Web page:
Title Origins of Consciousness How the Search to Understand the Nature of Consciousness is Leading to a New View of Reality
Author Adrian David Nelson
Publisher Lulu.com
Release Date 2015-10-15
Category Education
Total Pages 220
ISBN 9781329298774
Language English, Spanish, and French
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Book Summary:

In recent years science and philosophy have seen a resurgence of open-mindedness toward deeper views of consciousness. This book explores ideas and evidence now changing the way scientists and philosophers approach the place of consciousness in the universe. From the frontiers of modern physics and cosmology to controversial experiments exploring telepathy and mind-matter interaction, the emerging view promises to change how we understand our place in the universe, our relationship to other life, and the nature of reality itself.

The Great Mother by Erich Neumann

Title The Great Mother
Author Erich Neumann
Publisher Unknown
Release Date 1970
Category Mother-goddesses
Total Pages 380
ISBN UCSC:32106006506056
Language English, Spanish, and French
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Book Summary:

Neumann examines how the Feminine has been experienced and expressed in many cultures from prehistory to our own time. Appearing as goddess and demon, gate and pillar, garden and tree, hovering sky and containing vessel, the Feminine is seen as an essential factor in the dialectical relation of individual consciousness, symbolized by the child, to the ungraspable matrix, symbolized by the Great Mother. Copyright © Libri GmbH. All rights reserved.

Title History and Myth in Romanian Consciousness
Author Lucian Boia
Publisher Central European University Press
Release Date 2001-01-01
Category Social Science
Total Pages 285
ISBN 9639116971
Language English, Spanish, and French
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Book Summary:

Based on the idea that there is a considerable difference between reality and discourse, the author points out that history is constantly reconstructed, adapted and sometimes mythicized from the perspectives of the present day, present states of mind and ideologies. He closely examines historical culture and conscience in nineteenth and twentieth century Romania, particularly concentrating on the impact of the national ideology on history. Boia's innovative analysis identifies several key mythical configurations and shows how Romanians have reconstituted their own highly ideologized history over the last two centuries. The strength of History and Myth in Romanian Consciousness lies in the author's ability to fully deconstruct the entire Romanian historiographic system and demonstrate the increasing acuteness of national problems in general, and in particular the exploitation of history to support national ideology.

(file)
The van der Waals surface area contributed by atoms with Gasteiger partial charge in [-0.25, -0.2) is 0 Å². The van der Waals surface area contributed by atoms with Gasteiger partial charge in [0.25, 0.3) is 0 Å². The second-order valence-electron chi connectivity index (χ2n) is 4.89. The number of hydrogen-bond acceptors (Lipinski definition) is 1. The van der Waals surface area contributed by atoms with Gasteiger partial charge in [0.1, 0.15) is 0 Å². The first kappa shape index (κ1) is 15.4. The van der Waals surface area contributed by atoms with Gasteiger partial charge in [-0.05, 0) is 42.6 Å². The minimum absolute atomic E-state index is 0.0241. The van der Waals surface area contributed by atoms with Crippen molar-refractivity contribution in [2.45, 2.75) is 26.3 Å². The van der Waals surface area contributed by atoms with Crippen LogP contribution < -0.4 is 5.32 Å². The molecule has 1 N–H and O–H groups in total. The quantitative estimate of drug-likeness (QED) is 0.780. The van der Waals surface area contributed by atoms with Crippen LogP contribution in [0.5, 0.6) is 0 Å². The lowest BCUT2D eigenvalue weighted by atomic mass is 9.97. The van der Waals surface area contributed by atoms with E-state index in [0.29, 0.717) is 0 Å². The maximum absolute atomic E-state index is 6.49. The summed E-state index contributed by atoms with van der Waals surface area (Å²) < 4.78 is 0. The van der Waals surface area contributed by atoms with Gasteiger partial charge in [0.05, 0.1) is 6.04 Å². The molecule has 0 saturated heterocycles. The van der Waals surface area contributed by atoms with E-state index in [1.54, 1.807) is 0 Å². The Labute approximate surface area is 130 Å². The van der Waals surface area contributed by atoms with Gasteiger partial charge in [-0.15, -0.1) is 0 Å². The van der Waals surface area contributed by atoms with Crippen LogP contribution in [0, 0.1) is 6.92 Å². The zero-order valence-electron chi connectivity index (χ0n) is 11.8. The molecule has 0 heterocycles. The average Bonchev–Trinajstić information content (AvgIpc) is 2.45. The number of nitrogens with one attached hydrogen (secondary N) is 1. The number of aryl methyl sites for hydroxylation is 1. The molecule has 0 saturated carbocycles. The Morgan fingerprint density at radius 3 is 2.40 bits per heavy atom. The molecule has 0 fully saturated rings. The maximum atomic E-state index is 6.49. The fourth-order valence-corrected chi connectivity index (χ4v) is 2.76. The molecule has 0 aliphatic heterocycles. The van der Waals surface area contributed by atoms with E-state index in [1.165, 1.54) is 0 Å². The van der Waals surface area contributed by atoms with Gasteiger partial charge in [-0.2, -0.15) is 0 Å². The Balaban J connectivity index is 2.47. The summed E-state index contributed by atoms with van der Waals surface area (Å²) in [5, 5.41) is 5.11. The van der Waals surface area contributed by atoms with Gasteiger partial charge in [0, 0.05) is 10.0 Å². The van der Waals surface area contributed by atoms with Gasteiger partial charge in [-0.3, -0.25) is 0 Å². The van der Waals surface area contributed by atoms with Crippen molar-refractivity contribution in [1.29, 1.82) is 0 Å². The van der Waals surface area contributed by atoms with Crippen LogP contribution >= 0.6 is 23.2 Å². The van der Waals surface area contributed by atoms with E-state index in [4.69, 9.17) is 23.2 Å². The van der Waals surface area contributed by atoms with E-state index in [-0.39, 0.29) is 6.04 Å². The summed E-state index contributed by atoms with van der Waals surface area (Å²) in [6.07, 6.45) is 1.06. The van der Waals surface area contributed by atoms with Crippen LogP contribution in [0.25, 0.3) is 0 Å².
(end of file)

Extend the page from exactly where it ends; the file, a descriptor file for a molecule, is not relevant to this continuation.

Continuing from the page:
Evolution Of Consciousness by Robert Ornstein

Title Evolution of Consciousness
Author Robert Ornstein
Publisher Simon and Schuster
Release Date 1992-11-01
Category Psychology
Total Pages 305
ISBN 9780671792244
Language English, Spanish, and French
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Book Summary:

A summation of research on the structure and function of the brain presents new ideas on how the human mind evolved in adaptation to a world that no longer exists

Title The Origin of Consciousness
Author Graham Little
Publisher Lulu.com
Release Date 2021
Category
Total Pages 86
ISBN 9780995108486
Language English, Spanish, and French
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Book Summary:

Other Minds by Peter Godfrey-Smith

Title Other Minds
Author Peter Godfrey-Smith
Publisher Farrar, Straus and Giroux
Release Date 2016-12-06
Category Science
Total Pages 272
ISBN 9780374712808
Language English, Spanish, and French
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Book Summary: